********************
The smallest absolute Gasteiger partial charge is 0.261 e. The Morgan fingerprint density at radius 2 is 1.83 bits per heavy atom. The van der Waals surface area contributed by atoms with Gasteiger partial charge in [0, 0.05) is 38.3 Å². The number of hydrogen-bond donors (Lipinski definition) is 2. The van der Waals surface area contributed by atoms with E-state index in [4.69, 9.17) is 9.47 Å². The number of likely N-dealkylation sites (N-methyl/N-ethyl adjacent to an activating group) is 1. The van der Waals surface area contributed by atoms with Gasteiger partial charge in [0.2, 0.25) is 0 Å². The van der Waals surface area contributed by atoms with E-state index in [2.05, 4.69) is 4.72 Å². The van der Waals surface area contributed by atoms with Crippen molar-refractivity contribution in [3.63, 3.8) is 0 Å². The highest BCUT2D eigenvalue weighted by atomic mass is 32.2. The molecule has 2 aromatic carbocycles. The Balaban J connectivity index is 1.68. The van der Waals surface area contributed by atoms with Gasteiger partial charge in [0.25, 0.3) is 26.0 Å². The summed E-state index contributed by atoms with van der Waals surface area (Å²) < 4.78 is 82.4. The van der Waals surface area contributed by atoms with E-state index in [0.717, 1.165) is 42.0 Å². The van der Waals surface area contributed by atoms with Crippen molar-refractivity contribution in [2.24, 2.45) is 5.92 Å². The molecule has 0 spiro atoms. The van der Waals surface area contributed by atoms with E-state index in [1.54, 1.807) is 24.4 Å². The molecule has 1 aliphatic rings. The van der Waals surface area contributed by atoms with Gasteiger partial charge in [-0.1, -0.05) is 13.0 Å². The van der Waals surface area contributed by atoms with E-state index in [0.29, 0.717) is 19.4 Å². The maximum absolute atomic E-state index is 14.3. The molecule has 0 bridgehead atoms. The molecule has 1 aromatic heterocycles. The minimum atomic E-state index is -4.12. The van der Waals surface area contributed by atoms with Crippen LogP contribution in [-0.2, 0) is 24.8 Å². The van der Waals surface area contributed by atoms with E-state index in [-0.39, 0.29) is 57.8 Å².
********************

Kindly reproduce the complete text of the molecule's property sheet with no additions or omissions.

The smallest absolute Gasteiger partial charge is 0.261 e. The Morgan fingerprint density at radius 2 is 1.83 bits per heavy atom. The van der Waals surface area contributed by atoms with Gasteiger partial charge in [0, 0.05) is 38.3 Å². The number of hydrogen-bond donors (Lipinski definition) is 2. The van der Waals surface area contributed by atoms with E-state index in [4.69, 9.17) is 9.47 Å². The number of likely N-dealkylation sites (N-methyl/N-ethyl adjacent to an activating group) is 1. The van der Waals surface area contributed by atoms with Gasteiger partial charge in [0.2, 0.25) is 0 Å². The van der Waals surface area contributed by atoms with E-state index in [2.05, 4.69) is 4.72 Å². The van der Waals surface area contributed by atoms with Crippen molar-refractivity contribution in [3.63, 3.8) is 0 Å². The highest BCUT2D eigenvalue weighted by atomic mass is 32.2. The molecule has 2 aromatic carbocycles. The Balaban J connectivity index is 1.68. The van der Waals surface area contributed by atoms with Gasteiger partial charge in [0.25, 0.3) is 26.0 Å². The summed E-state index contributed by atoms with van der Waals surface area (Å²) < 4.78 is 82.4. The van der Waals surface area contributed by atoms with E-state index in [0.717, 1.165) is 42.0 Å². The van der Waals surface area contributed by atoms with Crippen molar-refractivity contribution in [2.24, 2.45) is 5.92 Å². The molecule has 0 spiro atoms. The van der Waals surface area contributed by atoms with E-state index in [1.54, 1.807) is 24.4 Å². The molecule has 1 aliphatic rings. The van der Waals surface area contributed by atoms with Gasteiger partial charge in [-0.1, -0.05) is 13.0 Å². The van der Waals surface area contributed by atoms with E-state index in [0.29, 0.717) is 19.4 Å². The maximum absolute atomic E-state index is 14.3. The molecule has 0 bridgehead atoms. The molecule has 1 aromatic heterocycles. The minimum atomic E-state index is -4.12. The van der Waals surface area contributed by atoms with Crippen LogP contribution in [-0.2, 0) is 24.8 Å². The van der Waals surface area contributed by atoms with E-state index in [-0.39, 0.29) is 57.8 Å².